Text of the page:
Do away with mandatory GPS devices in vehicles, drivers tell govt

Transport Minister Gopal Rai held a public hearing to address the grievances of autorickshaw, taxi, radio taxi, RTV, Gramin Sewa, DTC and e-rickshaw drivers.

New Delhi | Published:March 19, 2015 1:50 am
gopal rai, transport authority, gopal rai meet, delhi transport, delhi transport meet, delhi drivers, delhi drivers meet, gopal rai meet, delhi news Gopal Rai heard the grievances of nearly 500 drivers on Wednesday. (Source: Amit Mehra)

By: Aranya Shankar

Transport Minister Gopal Rai held a public hearing on Wednesday at the Transport Authority’s office in Burari to address the grievances of autorickshaw, taxi, radio taxi, RTV, Gramin Sewa, DTC and e-rickshaw drivers.

Most of the 500-strong crowd demanded that the mandatory installation of GPS devices in vehicles be done away with, the compulsory requirement of Class VIII pass certificate at the time of renewal of commercial licence be done away with, and a canteen, toilet and enquiry counter be set up in the Burari office immediately.

Senior officials of the Transport department and Motor Licensing Officers (MLOs) of various regions in Delhi were present at the meeting.

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Rai said he would see to it that their issues are dealt with in a time-bound manner. At the end of the meeting, he declared that the Class VIII pass certificate would not be required anymore for those who wish to renew their commercial licence, and that all forms related to the Transport Authority would be available in Hindi. He also said that he would ensure that GPS is provided at cheaper rates (Rs 8,000-9,000) and by other companies other than DIMTS (Delhi Integrated Multi Modal System Ltd).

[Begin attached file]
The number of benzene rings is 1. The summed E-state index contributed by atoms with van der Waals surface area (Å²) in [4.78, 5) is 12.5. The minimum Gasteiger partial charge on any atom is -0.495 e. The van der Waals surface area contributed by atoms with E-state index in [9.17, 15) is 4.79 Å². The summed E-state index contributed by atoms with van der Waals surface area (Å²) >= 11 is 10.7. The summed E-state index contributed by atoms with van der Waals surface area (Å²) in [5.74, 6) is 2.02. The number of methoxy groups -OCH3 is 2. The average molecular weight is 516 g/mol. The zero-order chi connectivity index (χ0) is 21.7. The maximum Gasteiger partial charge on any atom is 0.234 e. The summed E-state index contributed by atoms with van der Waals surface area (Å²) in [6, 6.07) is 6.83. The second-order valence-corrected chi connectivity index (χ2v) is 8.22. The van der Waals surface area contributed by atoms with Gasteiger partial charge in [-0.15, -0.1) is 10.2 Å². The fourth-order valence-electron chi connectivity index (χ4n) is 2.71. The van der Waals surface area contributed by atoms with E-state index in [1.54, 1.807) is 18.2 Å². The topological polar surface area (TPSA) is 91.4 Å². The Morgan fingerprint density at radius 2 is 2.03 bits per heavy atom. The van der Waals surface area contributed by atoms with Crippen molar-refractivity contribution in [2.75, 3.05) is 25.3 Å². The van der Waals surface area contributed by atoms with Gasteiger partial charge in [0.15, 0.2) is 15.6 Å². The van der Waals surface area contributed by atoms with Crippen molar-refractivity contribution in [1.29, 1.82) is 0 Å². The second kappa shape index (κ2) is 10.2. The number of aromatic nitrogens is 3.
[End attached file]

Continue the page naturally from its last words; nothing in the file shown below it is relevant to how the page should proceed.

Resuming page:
This announcement, however, did not draw much enthusiasm from the crowd. “We pay Rs 17,000-18,000 to buy these GPS devices. Additionally, we pay Rs 2,750 as annual service charge for which we get a receipt of only Rs 1,350. I’ve had to change my GPS four times in a year. For such a high cost, we find its efficiency questionable. GPS cannot stop rapes. Autos still get stolen and no one can find out where they have disappeared. We don’t want GPS in our vehicles,” Iqbal Singh, president of the Gramin Sewa Association, said. His views were echoed by many.

Inderjit Singh, a taxi union leader, also questioned the effectiveness of GPS. “It is very easy to cut the wire and disconnect the device. We don’t see how it is useful. Is there any evidence from any other state to suggest that it has helped in curbing harassment?” he said.

Drivers of commercial vehicles repeatedly pointed out the problem with asking for an Class VIII pass certificate at the time of renewal of licences. “It is absurd that when our licence is made, it is considered okay if we are uneducated. But, at the time of renewal they demand it from us,” a taxi driver.

The reporter is a student of EXIMS

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